Wales’s Covid competence is inspiring many of us to thoughts of independence | Rhiannon Lucy Cosslett

On Friday Wales began a two-week national “firebreak” Covid lockdown in an attempt to give some breathing space to its health service, which risks being overwhelmed by the rise in cases. It has not been without controversy – a ban on supermarkets selling non-essential items was criticised over the weekend. In the English press, the first minister, Mark Drakeford, and the Welsh government have been labelled as “clowns” who are trying to turn Wales “into a wartime, command economy: East Germany, except not as efficient, and with more sheep” (note the tedious xenophobia).

The criticism over the essential items rule is less about lockdown and more about what individuals consider “essential” during times of crisis (the government has now indicated that supermarkets will be allowed flexibility – hardly the actions of a Soviet dictatorship).

Speaking to friends and family in Wales, most people feel the Welsh government knows what it is doing. It is following the scientific advice from its own Technical Advisory Cell, as well as from experts on the UK’s Scientific Advisory Group for Emergencies (Sage). That is not to say that restrictive lockdowns are easy on anyone – small businesses are worried they will not survive – but there is faith that the government has the best interests of the people at heart and is doing what it can to bring case numbers down. Compliance with measures such as mask-wearing has been high, adding to a feeling of collective dedication to the nation’s wellbeing.

As a Welsh person on the other side of the border, I can’t help but feel a bit jealous of my loved ones still living there. It must be nice to have a government you trust, which collaborates with other parties and with the public, and communicates through clear, carefully considered announcements. The lockdown may be restrictive – and will certainly be experienced differently in Cardiff and Swansea than it will in the Valleys or the villages of Snowdonia – but wherever you are in Wales, you can be sure the scientific advice is being followed. In England, people do not have that luxury. The Tories looked at the same advice, and rejected it.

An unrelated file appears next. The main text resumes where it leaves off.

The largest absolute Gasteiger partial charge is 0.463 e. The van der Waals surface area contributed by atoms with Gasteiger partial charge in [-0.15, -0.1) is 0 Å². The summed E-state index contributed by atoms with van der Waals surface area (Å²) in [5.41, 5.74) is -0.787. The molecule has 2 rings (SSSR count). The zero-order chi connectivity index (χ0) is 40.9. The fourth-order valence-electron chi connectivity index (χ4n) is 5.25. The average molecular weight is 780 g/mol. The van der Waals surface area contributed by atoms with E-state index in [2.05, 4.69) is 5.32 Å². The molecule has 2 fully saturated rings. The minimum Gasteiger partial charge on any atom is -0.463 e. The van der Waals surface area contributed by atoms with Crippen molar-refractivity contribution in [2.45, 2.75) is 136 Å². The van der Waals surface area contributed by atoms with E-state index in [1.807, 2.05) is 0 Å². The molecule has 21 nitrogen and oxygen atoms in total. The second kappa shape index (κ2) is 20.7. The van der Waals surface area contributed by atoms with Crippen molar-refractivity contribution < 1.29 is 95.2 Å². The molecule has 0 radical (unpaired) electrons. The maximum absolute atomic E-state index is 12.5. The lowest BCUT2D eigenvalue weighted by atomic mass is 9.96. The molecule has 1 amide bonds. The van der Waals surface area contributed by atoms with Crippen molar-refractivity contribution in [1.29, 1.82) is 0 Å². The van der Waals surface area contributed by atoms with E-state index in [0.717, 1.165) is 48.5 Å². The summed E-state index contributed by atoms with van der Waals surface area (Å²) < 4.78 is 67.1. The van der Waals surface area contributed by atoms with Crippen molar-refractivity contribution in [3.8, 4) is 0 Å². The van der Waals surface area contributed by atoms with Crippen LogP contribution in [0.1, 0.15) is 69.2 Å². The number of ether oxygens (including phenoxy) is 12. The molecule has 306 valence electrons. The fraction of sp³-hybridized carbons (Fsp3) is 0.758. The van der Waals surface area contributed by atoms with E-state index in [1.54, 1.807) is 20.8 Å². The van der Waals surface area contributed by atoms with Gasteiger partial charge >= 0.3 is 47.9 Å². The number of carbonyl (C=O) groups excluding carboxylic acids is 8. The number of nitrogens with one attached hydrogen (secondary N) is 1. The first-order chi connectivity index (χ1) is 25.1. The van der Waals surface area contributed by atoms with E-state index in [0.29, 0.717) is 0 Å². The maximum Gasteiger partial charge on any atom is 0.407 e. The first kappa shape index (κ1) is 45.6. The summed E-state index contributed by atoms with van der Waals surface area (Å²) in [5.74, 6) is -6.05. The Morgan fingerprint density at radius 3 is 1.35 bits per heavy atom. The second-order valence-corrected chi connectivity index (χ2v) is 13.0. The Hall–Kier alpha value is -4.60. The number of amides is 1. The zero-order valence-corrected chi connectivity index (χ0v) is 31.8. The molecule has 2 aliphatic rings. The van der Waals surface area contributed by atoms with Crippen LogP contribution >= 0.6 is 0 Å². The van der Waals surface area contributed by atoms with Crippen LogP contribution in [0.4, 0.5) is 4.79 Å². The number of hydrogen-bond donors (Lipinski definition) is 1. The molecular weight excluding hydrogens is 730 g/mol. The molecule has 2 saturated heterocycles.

Of course it is hard. My mother and one of my brothers, who is autistic, live close to one another but on different sides of the border. Because my brother was already in a regional lockdown, he hasn’t seen my mother for weeks, and I haven’t seen him since Christmas. As for my dad, stepmum and youngest brother: who knows when I’ll next see them. To miss your loved ones like this is a pain I’d never experienced before, but it is offset by the knowledge that their country is doing what it can to protect them.

Throughout all this, I have noticed a shift in how Wales is perceived by Welsh people, in whichever country they live. Though I always saw Wales as a distinct nation, I have never spent so much time thinking about the border before. For most of my life it has felt porous: now it is not so.

The measures banning travel into Wales are anti-virus, not anti-people. Covid poses a threat to small, rural populations with high numbers of older people, especially after the summer tourist season. Despite jokes on social media, Welsh people aren’t hoping to “build a wall”: they just want to keep the disease at bay.

The way we conceive of the land of our birth is shifting. A friend in Gwynedd says he never felt such a strong sense of Welshness before the pandemic. There’s a sense of pride, too, in how Welsh people have come together to support laws made for Wales by Wales, while Westminster flounders, bluffs and fosters division. The Covid-19 crisis has exposed the benefits of devolution: the powers Wales has to enact protective measures were previously unknown to many of us – even the former first minister Carwyn Jones said he had been unaware Wales could impose its own quarantine rules on people arriving from elsewhere. The pandemic has also allowed the Welsh government to take its own moral stand on issues close to the public’s heart: last week, the Senedd voted to ensure free school meal provision for school holidays up to and including Easter 2021.

Support for independence is rising, too, and there are now “indy-curious” Labour voters. YesCymru, the campaign for an independent Wales, has seen huge increases in support. “People have seen that the Senedd in Wales is much more competent at running Wales’s affairs than Westminster, and we can do so with more empathy and compassion as well,” Siôn Jobbins, chair of YesCymru, tells me. “We’ve seen how a small country like New Zealand has succeeded in tackling Covid-19 even though Wales’s tax intake per head is higher than theirs, and they don’t ‘benefit’ from any of the so-called advantages of Westminster rule.”

Jobbins says that 2021 will be an interesting year in the nation’s history. Welsh people will be keenly watching Scotland and wondering what life will be like being tethered to England following a potential Scottish departure. “Westminster is already stripping the Welsh parliament of its powers through the internal market bill,” Jobbins says. “In a few years’ time, Wales will either be independent or incorporated into England with direct Westminster rule – devolution won’t hold.”

Covid-19 has given Wales a glimpse of what self-determination and autonomy could look like, and it’s inspiring. In times of great fear and uncertainty, having politicians that you feel you can trust is no small thing, and is not easily forgotten.

• Rhiannon Lucy Cosslett is a Guardian columnist

The Guardian

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